Now arrives the definitive New England reader, a book written for the New England booster, the New England admirer, and, of course, that character indigenous to these parts, the New England reader...[Andrew Delbanco's] luminous opening essay distills one of the great truths about great New England writing: It is produced by 'the sort of mind that, with an acute sense of its own fallibility, seeks moral knowledge in the wisdom literature of the past.' But Delbanco's greatest gift is his sense of judgment. He knows, for example, that it is impossible to understand New England...without a passing acquaintance with Henry David Thoreau, Henry Adams, Henry James, Henry Wadsworth Longfellow--and, lest we forget, Henry Beston. He knows, too, that there is a difference between choosing the best known and the best representative selection of a writer's work...One of the great New England virtues, besides a sense of the vanity of human wishes, is thrift, and here Delbanco has produced a metaphor of the region. There is not a page wasted in this volume, not an entry without a reason.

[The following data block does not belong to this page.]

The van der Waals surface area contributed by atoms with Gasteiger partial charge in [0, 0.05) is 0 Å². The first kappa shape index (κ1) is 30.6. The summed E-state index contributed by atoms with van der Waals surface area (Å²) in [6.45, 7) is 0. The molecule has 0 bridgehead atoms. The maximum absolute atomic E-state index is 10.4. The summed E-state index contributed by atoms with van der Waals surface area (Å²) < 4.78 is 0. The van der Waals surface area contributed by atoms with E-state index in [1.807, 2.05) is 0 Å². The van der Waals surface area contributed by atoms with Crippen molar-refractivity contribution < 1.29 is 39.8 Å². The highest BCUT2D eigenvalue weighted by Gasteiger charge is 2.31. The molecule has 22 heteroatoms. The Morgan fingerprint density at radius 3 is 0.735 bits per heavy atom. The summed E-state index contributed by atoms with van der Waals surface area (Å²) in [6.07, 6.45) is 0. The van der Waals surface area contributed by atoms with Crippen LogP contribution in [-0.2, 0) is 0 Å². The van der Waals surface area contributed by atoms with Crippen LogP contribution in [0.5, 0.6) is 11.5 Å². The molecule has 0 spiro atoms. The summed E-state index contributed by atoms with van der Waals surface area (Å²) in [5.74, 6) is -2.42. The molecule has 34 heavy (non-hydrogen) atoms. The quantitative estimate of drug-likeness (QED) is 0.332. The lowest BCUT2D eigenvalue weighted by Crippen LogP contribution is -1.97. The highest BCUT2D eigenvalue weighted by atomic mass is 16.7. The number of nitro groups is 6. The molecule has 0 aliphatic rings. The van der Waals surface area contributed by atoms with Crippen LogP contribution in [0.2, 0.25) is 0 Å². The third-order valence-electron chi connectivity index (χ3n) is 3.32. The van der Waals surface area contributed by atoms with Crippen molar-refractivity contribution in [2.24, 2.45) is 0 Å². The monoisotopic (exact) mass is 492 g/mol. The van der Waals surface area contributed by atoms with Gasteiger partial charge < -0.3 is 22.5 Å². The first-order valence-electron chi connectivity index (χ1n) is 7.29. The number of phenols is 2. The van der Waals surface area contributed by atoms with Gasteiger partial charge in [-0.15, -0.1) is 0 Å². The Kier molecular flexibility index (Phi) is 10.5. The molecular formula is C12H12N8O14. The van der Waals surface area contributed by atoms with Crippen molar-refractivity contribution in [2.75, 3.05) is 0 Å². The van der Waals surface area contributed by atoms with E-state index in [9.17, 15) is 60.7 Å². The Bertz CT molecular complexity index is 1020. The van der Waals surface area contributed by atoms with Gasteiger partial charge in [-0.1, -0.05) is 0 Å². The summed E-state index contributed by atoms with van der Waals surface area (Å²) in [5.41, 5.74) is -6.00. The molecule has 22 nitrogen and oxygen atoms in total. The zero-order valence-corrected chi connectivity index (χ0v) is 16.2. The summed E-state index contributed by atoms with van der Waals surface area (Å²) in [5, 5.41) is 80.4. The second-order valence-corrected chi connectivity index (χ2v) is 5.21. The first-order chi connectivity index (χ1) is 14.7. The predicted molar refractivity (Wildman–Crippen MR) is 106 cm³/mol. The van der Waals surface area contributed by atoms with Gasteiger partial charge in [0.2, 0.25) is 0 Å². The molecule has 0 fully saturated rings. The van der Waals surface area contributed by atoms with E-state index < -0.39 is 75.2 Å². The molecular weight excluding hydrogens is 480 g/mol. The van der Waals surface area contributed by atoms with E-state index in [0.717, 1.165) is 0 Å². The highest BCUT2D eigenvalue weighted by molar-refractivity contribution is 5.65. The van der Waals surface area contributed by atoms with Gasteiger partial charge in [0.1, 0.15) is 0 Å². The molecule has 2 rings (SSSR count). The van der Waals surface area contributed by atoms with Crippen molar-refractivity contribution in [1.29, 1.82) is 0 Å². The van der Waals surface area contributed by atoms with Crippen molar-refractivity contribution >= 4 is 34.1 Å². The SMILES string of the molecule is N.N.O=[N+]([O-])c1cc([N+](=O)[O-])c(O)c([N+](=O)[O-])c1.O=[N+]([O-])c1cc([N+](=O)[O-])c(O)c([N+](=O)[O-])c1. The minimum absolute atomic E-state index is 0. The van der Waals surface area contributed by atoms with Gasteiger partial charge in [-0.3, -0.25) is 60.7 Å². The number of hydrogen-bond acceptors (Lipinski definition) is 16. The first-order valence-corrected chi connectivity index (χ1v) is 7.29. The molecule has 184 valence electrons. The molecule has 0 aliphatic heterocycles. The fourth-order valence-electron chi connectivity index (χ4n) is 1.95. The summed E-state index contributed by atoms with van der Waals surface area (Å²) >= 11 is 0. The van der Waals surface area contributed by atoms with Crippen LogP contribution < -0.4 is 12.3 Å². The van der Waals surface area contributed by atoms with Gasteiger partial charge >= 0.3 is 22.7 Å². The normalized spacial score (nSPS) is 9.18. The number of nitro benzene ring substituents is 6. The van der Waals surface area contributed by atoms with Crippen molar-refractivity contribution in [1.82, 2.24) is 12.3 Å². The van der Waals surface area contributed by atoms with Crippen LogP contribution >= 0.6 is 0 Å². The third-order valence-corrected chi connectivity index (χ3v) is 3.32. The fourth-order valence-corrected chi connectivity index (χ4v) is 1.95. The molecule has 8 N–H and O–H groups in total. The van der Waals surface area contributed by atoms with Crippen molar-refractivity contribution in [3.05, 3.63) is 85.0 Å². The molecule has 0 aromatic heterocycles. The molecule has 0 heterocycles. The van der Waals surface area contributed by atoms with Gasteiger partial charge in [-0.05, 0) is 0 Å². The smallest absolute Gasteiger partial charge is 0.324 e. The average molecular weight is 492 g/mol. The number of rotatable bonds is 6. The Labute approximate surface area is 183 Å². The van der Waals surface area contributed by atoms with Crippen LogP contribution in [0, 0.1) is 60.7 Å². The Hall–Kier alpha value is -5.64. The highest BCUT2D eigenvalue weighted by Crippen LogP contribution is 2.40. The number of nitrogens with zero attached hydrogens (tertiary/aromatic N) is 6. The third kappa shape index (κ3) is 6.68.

Commonweal
Handsomely produced...[and] imaginatively done...[This] anthology succeeds admirably in conveying, in Delbanco's words, "how New Englanders have come to live in different and distinct regions of cultural inheritance." It manages also, in its inclusions and rediscoveries, to extend Thoreau's remark in his "Ktaadn" section from The Maine Woods printed here: "I am reminded by my journey how exceedingly new this country still is."
Salem Evening News